Smalley's Jamaican Barbeque: Jerked around

A trip is sometimes like finding buried treasure, and sometimes like walking the plank

I can't say I wasn't warned. When the waiter explained the sauces on the table at Smalley's Caribbean Barbeque, he held up the squeeze bottle labeled "Scotchie's" and advised, "This one's really hot. Be careful."

But he'd also cautioned us about the roasted jalapeño peppers, served with salt and lime. And they were hot, like he'd said. Enough to make my lips sting, sure, but it wasn't any more painful than what girls suffer to puff their kissers like Angelina Jolie's. So when I squirted myself a generous sample of the Scotchie's, I treated the waiter's warning like a Level Orange Threat, which is to say, I ignored it.

As the sauce hit my tongue, my first impression was of a tangy, citrus flavor, like tomatillo salsa. My second impression was that I'd just sloughed off a thick layer of skin from the inside of my mouth. I reached for my water glass, but it was too late. The burning sensation started to migrate down the back of my throat. There was no watering of the eyes, no tickle of the nose, no steam spraying from my ears, cartoon-style. Just a pain I'd imagine to be like swallowing a burning coal. Was this the sort of thing covered by workers' comp?

Not an actual pirate: Shawn Smalley, with cannon
Jana Freiband
Not an actual pirate: Shawn Smalley, with cannon

Location Info



423 Main St., Stillwater
appetizers $6-$10; entrées $9-$18

I had anticipated that Smalley's would make an impression: It's the brainchild of Shawn Smalley, who spent the previous seven years as a grill cook at La Belle Vie, and his former boss, La Belle Vie chef/co-owner Tim McKee, who's been lauded with more national accolades—multiple James Beard award nominations, a Food & Wine magazine "Best New Chef" award—than perhaps any other chef in town.

After joking about opening a barbecue place for years, Smalley and McKee got serious about the idea and booked a weeklong trip to Jamaica to collect recipes and learn cooking techniques from the locals. With the help of a little alcohol, they persuaded the cooks at their favorite eatery to train them in the nuances of jerk, Jamaica's famous spicy barbecue. In the process, they discovered that bringing home every spice on the island wouldn't be enough to replicate true jerk flavor—the secret was in the smoke from burning pimento wood, the tree that allspice comes from. Jamaican pimento wood was only recently allowed into the United States, and it just so happens that the sole importer is located in the Twin Cities. Smalley's is their first, and only, restaurant customer to date.

Smalley's barbecue process involves various stages of brining, marinating, and smoking meats, from one to 12 hours. While the traditional jerk seasoning palette is dominated by the flavors of allspice, thyme, and Scotch Bonnet peppers (a cousin of the habanero, it's one of the hottest peppers in the world), Smalley and McKee tamed the spice for their Midwestern clientele, encouraging diners to add their own heat with the house-made sauces on the tables. They wanted to introduce Minnesotans to authentic island barbecue, while comforting them with a few familiar foods from the American South, such as ribs, brisket, and picnic sides.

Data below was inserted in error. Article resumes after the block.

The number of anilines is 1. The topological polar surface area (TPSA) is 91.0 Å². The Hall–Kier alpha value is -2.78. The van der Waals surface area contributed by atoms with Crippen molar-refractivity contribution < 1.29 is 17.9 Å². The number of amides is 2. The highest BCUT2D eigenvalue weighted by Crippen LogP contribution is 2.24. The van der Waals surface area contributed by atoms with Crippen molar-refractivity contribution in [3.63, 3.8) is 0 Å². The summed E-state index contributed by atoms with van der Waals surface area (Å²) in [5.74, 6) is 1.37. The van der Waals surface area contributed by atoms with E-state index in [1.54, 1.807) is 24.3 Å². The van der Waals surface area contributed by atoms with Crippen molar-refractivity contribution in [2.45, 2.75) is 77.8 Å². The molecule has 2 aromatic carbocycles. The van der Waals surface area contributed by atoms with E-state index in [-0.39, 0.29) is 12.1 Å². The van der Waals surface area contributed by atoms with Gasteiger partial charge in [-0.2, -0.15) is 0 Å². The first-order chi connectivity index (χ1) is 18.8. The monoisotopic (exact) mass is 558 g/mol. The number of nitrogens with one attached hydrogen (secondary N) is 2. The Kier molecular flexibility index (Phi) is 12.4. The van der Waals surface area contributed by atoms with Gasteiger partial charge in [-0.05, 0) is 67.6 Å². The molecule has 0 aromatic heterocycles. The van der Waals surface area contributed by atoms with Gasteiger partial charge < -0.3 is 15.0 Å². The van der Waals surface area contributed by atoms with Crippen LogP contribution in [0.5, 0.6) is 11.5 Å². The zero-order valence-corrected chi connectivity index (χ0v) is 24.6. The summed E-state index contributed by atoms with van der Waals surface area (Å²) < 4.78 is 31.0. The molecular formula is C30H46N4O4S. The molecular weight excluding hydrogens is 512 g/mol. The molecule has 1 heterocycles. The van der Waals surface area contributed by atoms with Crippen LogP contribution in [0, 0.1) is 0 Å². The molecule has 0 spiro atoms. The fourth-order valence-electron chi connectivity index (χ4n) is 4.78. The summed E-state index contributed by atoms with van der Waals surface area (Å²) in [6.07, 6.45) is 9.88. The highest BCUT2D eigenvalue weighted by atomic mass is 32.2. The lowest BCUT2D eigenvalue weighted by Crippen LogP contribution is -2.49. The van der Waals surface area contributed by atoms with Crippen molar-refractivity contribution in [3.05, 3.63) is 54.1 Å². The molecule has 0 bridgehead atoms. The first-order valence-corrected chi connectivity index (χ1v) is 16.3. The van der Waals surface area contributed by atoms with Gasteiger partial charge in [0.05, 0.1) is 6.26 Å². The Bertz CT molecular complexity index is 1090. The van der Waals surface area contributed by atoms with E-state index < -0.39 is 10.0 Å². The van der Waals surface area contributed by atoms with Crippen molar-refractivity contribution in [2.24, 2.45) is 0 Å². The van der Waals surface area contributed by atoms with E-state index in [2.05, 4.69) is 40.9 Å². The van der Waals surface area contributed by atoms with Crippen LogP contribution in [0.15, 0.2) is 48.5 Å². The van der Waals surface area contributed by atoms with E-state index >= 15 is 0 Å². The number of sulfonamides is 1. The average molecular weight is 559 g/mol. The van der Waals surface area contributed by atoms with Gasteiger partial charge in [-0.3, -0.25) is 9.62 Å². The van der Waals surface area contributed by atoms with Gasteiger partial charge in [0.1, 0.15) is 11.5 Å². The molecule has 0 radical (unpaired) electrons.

Smalley's space, at the south end of Stillwater's Main Street, feels mostly like a sports bar, though it has a few island touches—the scent of smoking meat, a mural advertising Red Stripe beer, another of a Jolly Roger that reads, "Time flies when you're having rum." Smalley's, in fact, has an extensive list of rums and features the local libation in its list of fruity cocktails (created by Johnny Michaels, the bartender behind the stellar drinks at Cafe Maude and La Belle Vie).

While I appreciated the depth of the drink list, gaps in the ability to educate customers and in quality control diluted its potential to impress. When asked for some guidance in choosing rum, our server seemed only knowledgeable about the brand her T-shirt advertised. Cocktails left the impression that something had been lost in translation, as most of the half-dozen drinks I sipped had better names than flavors. The Green Eyed Lady and the Old Cuban, two variations on the mojito, made with green tea and Cava, respectively, weren't improvements on the standard. The Sunsplash punch tasted nonalcoholic, like Tang. The Kingston was the best example of Michaels's craft: the tart, refreshing mix of allspice rum and grapefruit spritzer was perfect for patio sipping.

When it came to ordering food, some dishes were like discovering buried treasure, others like walking the plank. The kitchen aced the fried green tomatoes—they were perfectly browned, crisp without being oily, and served with a luscious aioli—while the fritters were salty and bland, made edible only by a dunk in their accompanying side of ginger-rum butter.

The dish worth the drive was the smoked chicken sandwich. As often as the bird is good, so rarely is it memorable. But this chicken came off the bone sweet and smoky, a perfect partner to cheese and scallions and pillowy bun—branded on top with a badass skull and crossbones. (P.S.: Where can I get one of those?) The pulled pork, too, paired smoke-kissed meat with cheddar cheese, crispy onions, and pickles, an homage to a post-shift sandwich enjoyed by the La Belle Vie staff.

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